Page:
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2 THE TWO WHEELERS AS A MODE OF URBAN TRANSPORT

2.1 Non-Motorised Two Wheelers (Bicycles)

The current reality is that many people do not cycle in Belgrade at all because of safety fears.
These fears need to be tackled in order to improve the participation of cyclists in the urban
traffic.

As resulted from a recent quantitative research for UNDP Serbia, cycling popularity for
commuting in Belgrade is very low, far less than it is in the Netherlands (having the highest in
Europe). Bicycles may be significantly used in recreation, but regarding commuting they are
used only at about 1-2%.

Lack of special infrastructure and fears regarding safety, seem to be the main constrain in the
bike owners decision to use it for commuting in the urban environment.

On the other hand, it is well accepted that bicycle use promotion should be in any action plan
regarding the improvement of the urban environment and mobility conditions. And the rule is
that the more people cycle, safety increases, as the other traffic is more aware about them.

Nevertheless we have to bear in mind that cyclists are the most vulnerable of all vehicle
drivers and the rate of fatalities in the accidents they are involved is extremely high.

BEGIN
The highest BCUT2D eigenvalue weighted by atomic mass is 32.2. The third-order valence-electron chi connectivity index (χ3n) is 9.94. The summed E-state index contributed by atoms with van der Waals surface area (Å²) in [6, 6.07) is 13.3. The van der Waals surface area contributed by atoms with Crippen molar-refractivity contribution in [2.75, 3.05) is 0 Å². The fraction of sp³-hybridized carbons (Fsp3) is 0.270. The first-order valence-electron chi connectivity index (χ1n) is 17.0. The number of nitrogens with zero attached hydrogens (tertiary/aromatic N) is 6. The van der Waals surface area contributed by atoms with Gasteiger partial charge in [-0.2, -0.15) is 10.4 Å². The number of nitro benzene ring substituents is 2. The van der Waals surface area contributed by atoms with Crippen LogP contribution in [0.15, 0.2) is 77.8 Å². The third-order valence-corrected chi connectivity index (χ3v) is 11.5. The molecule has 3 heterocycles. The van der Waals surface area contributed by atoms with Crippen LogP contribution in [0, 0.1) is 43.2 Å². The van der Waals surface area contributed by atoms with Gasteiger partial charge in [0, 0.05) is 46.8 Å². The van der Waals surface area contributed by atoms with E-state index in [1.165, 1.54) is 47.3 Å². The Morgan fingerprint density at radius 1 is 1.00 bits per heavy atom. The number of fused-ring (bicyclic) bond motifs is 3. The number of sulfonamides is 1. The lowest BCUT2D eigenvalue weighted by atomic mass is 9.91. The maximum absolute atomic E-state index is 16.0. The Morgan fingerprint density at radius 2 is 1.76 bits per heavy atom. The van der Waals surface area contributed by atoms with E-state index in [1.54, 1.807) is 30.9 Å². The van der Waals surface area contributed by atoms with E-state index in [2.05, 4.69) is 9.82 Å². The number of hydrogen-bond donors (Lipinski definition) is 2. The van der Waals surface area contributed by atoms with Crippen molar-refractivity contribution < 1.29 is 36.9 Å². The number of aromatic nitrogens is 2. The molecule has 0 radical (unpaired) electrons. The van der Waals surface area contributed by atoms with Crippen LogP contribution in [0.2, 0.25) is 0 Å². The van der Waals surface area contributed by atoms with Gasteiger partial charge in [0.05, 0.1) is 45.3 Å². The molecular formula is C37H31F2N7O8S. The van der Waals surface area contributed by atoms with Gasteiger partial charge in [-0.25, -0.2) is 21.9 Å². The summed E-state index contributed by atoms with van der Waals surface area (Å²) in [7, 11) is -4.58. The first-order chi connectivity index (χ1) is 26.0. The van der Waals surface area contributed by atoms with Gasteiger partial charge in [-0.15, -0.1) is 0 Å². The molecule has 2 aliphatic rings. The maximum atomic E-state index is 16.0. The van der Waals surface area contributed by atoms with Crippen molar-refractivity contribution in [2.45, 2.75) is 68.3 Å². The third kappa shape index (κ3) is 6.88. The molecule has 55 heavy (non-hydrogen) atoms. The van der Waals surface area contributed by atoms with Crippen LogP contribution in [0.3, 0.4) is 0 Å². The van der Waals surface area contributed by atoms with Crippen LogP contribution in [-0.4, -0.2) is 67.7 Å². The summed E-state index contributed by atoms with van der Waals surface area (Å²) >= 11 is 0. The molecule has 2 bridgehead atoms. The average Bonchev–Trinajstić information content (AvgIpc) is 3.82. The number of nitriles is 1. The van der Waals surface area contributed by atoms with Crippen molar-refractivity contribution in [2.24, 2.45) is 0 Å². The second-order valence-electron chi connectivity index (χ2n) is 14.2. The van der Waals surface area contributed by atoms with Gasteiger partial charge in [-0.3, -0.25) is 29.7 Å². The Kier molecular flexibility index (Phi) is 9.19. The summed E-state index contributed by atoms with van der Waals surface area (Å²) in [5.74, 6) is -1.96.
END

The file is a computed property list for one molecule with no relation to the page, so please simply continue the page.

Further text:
Besides, statistics do not present any figures regarding bicycle accidents, where not other
vehicle is involved, thus ignoring cyclist fell, slip or collision with obstacles.

The provision of cycle paths should ensure adequate width and not (or at least minimum)
conflict to parked cars, other traffic movements as well as pedestrian walkways.

Conspicuity, lights and warning devices help other road users to identify cyclists and adjust
their driving behaviour to protect them.

2.2 Powered Two Wheelers (mopeds and motorcycles)

More and more motorcycles and mopeds are on the streets. Particularly in cities, they offer a
solution to increasing traffic, scarce parking and the high cost of private-car ownership.

Mopeds and Motorcycles comprise the Powered Two Wheelers (PTWs) mode of transport.

Mopeds, are closer to bicycles, but offering engine power, while motorcycles offer much
higher speeds and engine power, with the less volume for vehicles. It is the transport mode
with increasing popularity among youngsters, suitable for commuting, travelling and
recreation.

As their speed characteristics are closer to those of the regular traffic, not separate network
can be provided, as is the case with bicycles.

Nevertheless, the vulnerability of the PTWs drivers suggests establishing and maintaining
safety regulations above the usual regulations in force for the rest of the traffic.


RESEARCH PAPER ON THE SAFETY ASPECTS OF THE TWO WHEEL COMMUTERS